Now we’re passing the first item in our people array which is our Awesome category. So if we left it here, then the only change would that Mario shows up and Batman and Nic Cage don’t. And if you clicked on the links, nothing would happen. Let’s add some functionality:

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nav.on('click', function(e) {
   e.preventDefault();
   var hash = this.hash.replace(/^#/, '');
   nav.removeClass();
   container.html('');
   container.append(template(people[hash]));
   $(this).addClass('current');
});

If you’ve used jQuery even once, you should be able to guess what’s basically going on here. We’re using the on method to listen for when one of anchor tags is clicked and then we use preventDefault() so that the page doesn’t reload. Next we create a variable called hash but what’s going on with what we’re assigning it? The word this is equal to which anchor tag we’ve clicked on, and we then have access to that anchor tag’s hash. There’s a problem though, if we just had var hash = this.hash, hash would equal ‘#0’ and we can’t pass that as the position in our array. So we use JavaScript’s replace method and use a tiny regular expression to remove the ‘#’ so when end up with just the number. So var hash = this.hash.replace(/^#/, ‘’) will give us ‘0’ instead of ‘#0’.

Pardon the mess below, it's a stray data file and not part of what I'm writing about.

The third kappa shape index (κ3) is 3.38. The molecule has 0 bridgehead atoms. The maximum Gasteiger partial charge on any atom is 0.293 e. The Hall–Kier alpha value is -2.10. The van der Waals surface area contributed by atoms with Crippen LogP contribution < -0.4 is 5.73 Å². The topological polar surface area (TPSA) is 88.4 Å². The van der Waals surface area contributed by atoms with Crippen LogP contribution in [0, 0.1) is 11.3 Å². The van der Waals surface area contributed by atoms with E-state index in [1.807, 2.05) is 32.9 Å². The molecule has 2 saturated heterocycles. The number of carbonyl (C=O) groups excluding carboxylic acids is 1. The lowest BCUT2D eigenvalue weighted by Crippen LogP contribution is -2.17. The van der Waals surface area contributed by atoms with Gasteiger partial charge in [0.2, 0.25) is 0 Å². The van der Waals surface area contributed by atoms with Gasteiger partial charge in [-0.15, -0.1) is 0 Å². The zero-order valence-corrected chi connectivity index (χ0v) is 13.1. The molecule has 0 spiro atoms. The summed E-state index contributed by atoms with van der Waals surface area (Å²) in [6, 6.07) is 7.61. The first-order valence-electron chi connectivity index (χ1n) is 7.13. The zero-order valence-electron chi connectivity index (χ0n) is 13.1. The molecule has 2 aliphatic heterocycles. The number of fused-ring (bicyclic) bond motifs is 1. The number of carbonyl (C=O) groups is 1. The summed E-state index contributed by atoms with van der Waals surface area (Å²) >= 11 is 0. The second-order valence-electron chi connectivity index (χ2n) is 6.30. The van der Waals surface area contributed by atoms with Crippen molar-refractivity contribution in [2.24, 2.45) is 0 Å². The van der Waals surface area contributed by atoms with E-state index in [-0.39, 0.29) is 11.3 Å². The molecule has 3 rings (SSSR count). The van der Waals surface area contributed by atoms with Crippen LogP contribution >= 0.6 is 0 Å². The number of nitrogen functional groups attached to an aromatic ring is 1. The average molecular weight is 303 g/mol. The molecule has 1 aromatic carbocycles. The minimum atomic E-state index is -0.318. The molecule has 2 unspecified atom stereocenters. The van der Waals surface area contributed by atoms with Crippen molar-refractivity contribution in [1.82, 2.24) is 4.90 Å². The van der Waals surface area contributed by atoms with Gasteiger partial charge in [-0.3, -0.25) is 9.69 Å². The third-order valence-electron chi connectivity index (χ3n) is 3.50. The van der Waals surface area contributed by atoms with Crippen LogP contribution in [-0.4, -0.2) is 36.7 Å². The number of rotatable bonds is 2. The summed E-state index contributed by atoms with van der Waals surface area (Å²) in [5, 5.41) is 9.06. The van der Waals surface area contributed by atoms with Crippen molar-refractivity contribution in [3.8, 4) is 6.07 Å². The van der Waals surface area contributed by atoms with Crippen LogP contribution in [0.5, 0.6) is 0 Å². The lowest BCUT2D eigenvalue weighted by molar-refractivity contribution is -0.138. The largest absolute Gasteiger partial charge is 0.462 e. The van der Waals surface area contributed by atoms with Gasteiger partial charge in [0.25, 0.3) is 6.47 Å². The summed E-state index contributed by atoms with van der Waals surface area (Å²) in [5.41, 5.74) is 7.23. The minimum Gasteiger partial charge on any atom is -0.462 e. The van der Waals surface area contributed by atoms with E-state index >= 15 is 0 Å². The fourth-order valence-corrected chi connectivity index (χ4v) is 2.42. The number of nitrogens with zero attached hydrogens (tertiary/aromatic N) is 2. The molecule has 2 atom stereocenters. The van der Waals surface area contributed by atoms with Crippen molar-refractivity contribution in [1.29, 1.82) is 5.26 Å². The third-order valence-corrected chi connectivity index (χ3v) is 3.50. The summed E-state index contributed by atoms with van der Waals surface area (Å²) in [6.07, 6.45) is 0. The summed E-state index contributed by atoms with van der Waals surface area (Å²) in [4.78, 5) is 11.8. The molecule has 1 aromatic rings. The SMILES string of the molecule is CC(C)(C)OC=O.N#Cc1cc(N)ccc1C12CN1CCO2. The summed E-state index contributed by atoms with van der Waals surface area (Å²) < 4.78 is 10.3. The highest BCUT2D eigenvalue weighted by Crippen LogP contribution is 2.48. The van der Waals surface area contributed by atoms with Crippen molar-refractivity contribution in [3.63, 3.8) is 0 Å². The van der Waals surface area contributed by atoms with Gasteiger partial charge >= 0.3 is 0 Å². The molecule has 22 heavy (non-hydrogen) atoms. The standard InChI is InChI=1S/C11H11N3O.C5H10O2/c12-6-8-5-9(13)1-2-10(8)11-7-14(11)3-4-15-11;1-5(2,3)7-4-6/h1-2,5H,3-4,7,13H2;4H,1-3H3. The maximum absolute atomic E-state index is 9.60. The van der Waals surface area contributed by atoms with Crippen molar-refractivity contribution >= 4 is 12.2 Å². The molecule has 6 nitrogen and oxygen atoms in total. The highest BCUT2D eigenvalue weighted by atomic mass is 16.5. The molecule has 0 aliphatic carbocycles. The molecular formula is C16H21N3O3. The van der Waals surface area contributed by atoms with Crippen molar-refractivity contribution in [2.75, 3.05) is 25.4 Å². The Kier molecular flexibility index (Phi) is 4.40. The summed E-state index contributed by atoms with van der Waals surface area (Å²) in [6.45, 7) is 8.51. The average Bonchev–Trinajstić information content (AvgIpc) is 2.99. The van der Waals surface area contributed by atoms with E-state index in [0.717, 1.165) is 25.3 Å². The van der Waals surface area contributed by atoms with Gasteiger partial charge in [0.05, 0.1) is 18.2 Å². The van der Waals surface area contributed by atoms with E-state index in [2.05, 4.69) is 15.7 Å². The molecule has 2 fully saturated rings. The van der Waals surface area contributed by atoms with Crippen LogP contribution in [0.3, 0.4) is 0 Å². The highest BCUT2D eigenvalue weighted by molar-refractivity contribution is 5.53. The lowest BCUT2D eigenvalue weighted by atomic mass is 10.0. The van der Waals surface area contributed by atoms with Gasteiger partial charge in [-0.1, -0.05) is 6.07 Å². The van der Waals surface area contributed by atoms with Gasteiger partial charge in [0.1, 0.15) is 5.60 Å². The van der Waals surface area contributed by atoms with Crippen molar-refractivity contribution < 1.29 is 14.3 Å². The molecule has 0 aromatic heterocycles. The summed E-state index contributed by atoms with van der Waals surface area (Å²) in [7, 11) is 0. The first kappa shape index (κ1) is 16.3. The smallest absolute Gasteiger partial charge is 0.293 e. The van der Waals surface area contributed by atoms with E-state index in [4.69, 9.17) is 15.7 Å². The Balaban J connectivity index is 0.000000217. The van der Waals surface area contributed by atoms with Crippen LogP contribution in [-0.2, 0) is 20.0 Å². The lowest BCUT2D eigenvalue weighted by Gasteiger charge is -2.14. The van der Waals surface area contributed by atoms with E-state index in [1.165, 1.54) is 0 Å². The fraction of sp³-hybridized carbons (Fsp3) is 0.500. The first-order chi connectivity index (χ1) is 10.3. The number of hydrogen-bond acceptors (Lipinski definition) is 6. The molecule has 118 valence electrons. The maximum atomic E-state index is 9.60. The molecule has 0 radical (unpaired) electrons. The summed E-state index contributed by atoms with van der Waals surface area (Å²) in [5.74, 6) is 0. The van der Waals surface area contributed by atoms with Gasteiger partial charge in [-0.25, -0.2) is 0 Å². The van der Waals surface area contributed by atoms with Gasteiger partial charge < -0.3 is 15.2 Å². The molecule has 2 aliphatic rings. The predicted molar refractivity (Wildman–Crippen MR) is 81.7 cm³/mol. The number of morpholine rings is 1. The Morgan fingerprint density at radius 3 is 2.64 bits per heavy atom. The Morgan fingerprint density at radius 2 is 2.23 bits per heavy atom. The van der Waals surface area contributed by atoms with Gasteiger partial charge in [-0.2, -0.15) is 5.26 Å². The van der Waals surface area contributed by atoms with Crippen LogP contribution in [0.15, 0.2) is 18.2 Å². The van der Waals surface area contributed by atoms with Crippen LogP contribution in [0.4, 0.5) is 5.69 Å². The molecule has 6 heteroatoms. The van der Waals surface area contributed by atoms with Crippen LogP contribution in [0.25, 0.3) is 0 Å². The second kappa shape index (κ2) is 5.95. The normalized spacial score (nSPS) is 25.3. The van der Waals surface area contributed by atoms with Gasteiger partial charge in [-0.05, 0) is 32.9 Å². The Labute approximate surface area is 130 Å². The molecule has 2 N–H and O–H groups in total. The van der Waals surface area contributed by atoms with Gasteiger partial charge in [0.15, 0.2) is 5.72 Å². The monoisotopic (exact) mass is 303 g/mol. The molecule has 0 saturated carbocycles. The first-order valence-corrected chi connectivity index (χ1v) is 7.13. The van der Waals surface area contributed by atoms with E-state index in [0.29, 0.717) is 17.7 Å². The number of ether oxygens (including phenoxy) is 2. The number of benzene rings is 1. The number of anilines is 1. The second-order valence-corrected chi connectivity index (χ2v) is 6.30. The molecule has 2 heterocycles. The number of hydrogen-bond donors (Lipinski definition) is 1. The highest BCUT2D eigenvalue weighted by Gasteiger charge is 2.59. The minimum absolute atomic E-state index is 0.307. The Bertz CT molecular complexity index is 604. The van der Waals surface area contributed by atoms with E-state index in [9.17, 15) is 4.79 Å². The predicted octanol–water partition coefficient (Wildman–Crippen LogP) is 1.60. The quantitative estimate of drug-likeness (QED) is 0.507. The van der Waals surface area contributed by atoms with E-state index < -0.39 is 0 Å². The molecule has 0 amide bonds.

In the HTML, I added a class of current to the ‘Awesome’ link, so we remove that and then we clear the HTML inside the container div with by calling jQuery’s html() method and passing an empty string to it. Next we run the same line of code as we did before to append our template to the page but this time, instead of passing 0, we pass whatever link was clicked using our hash variable. And, finally, we add the class of current to the link that was clicked.

And here’s a demo of what we get.

The final effect is nothing that you haven’t seen before, but usually we’ve had to reload the page and use server side code, use big, hard to edit strings of HTML in our JavaScript or use a something like the jQuery tabs plug-in that still requires us to write out all the HTML. Now look at how little code we had to write to get it to work.

I’m going to do another post showing how to use Handlebars.js’ features such as conditionals and helpers.

One Response to Use JavaScript templates to swap content

  1. pol says:

    please do post more about Handlebars and if you can make it without jquery even better :)
    thanks for sharing!